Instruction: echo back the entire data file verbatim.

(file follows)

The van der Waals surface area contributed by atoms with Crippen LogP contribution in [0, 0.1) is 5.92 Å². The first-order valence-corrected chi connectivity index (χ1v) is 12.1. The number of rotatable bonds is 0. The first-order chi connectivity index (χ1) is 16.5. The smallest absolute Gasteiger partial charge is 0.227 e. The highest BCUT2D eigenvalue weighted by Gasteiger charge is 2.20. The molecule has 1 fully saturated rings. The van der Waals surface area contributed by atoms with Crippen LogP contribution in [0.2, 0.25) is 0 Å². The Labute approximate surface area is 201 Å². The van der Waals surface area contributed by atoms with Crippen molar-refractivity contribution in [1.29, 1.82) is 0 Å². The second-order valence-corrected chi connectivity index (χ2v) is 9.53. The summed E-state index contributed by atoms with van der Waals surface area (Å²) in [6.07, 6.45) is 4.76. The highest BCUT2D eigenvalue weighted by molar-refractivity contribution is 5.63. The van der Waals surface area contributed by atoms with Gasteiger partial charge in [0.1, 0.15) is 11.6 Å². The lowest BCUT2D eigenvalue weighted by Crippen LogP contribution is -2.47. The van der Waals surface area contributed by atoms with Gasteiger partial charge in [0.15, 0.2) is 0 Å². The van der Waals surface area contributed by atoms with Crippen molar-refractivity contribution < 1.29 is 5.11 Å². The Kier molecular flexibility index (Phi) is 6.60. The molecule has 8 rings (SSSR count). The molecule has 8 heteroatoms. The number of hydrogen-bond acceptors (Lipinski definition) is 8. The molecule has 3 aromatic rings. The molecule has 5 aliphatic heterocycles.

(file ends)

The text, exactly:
The van der Waals surface area contributed by atoms with Crippen LogP contribution in [0, 0.1) is 5.92 Å². The first-order valence-corrected chi connectivity index (χ1v) is 12.1. The number of rotatable bonds is 0. The first-order chi connectivity index (χ1) is 16.5. The smallest absolute Gasteiger partial charge is 0.227 e. The highest BCUT2D eigenvalue weighted by Gasteiger charge is 2.20. The molecule has 1 fully saturated rings. The van der Waals surface area contributed by atoms with Crippen LogP contribution in [0.2, 0.25) is 0 Å². The Labute approximate surface area is 201 Å². The van der Waals surface area contributed by atoms with Crippen molar-refractivity contribution in [1.29, 1.82) is 0 Å². The second-order valence-corrected chi connectivity index (χ2v) is 9.53. The summed E-state index contributed by atoms with van der Waals surface area (Å²) in [6.07, 6.45) is 4.76. The highest BCUT2D eigenvalue weighted by molar-refractivity contribution is 5.63. The van der Waals surface area contributed by atoms with Gasteiger partial charge in [0.1, 0.15) is 11.6 Å². The lowest BCUT2D eigenvalue weighted by Crippen LogP contribution is -2.47. The van der Waals surface area contributed by atoms with Gasteiger partial charge in [0.15, 0.2) is 0 Å². The van der Waals surface area contributed by atoms with Crippen molar-refractivity contribution < 1.29 is 5.11 Å². The Kier molecular flexibility index (Phi) is 6.60. The molecule has 8 rings (SSSR count). The molecule has 8 heteroatoms. The number of hydrogen-bond acceptors (Lipinski definition) is 8. The molecule has 3 aromatic rings. The molecule has 5 aliphatic heterocycles.